The Importance of Tooth EnamelDental enamel is the thin, strong and semi-transparent layer of outer covering that protects the deeper layers of the tooth against contact with bacteria as well as against the liquids and foods that we consume. The enamel can be weakened by many things. Chewing, crunching, biting and teeth grinding all cause impact that can weaken and damage the enamel, sugary foods, foods and drinks that are too cold or too hot, combined with poor oral health are also harmful and a diet that is poor in minerals can deplete the enamel of the fluoride of the calcium and of the other substances that are essential for enamel strength.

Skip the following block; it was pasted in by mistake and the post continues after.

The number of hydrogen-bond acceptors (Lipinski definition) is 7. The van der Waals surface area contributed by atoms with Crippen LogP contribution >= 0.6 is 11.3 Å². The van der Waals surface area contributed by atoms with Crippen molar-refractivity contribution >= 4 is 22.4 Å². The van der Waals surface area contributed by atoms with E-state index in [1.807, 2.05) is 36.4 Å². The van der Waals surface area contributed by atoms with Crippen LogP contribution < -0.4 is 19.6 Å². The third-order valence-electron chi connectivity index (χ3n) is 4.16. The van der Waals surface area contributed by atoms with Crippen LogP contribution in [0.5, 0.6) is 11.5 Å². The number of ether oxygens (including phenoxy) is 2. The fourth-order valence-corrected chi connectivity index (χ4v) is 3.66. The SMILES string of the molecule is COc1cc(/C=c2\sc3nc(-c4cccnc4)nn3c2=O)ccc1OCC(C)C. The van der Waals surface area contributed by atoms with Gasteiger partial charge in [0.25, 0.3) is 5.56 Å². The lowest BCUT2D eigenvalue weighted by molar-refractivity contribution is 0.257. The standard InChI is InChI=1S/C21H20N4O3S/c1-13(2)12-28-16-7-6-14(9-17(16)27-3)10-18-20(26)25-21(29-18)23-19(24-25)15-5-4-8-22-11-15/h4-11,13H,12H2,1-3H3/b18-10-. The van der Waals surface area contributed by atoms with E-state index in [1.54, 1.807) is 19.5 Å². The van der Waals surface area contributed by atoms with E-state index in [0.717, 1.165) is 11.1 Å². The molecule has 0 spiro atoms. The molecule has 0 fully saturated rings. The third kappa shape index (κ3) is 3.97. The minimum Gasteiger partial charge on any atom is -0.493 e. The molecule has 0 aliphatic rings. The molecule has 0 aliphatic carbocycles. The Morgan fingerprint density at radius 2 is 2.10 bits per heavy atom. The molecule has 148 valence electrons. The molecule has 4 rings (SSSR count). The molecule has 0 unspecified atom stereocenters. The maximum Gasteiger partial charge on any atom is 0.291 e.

The first, easy to treat signs of enamel erosion include sensitivity to various tastes, especially to sugar, cracking and chipping, discoloration or indentations on the surface of the tooth. If left untreated, enamel erosion can quickly turn into problems that are more difficult to handle, such as stained or yellow teeth, cavities, dental infections, abscesses, even loosened teeth, all of which can cause not only mild discomfort, but severe pain as well. Teeth that are covered in weakened enamel break easier than healthy teeth, so tooth fracturing is also a sign of aggravated enamel erosion. Discuss your options with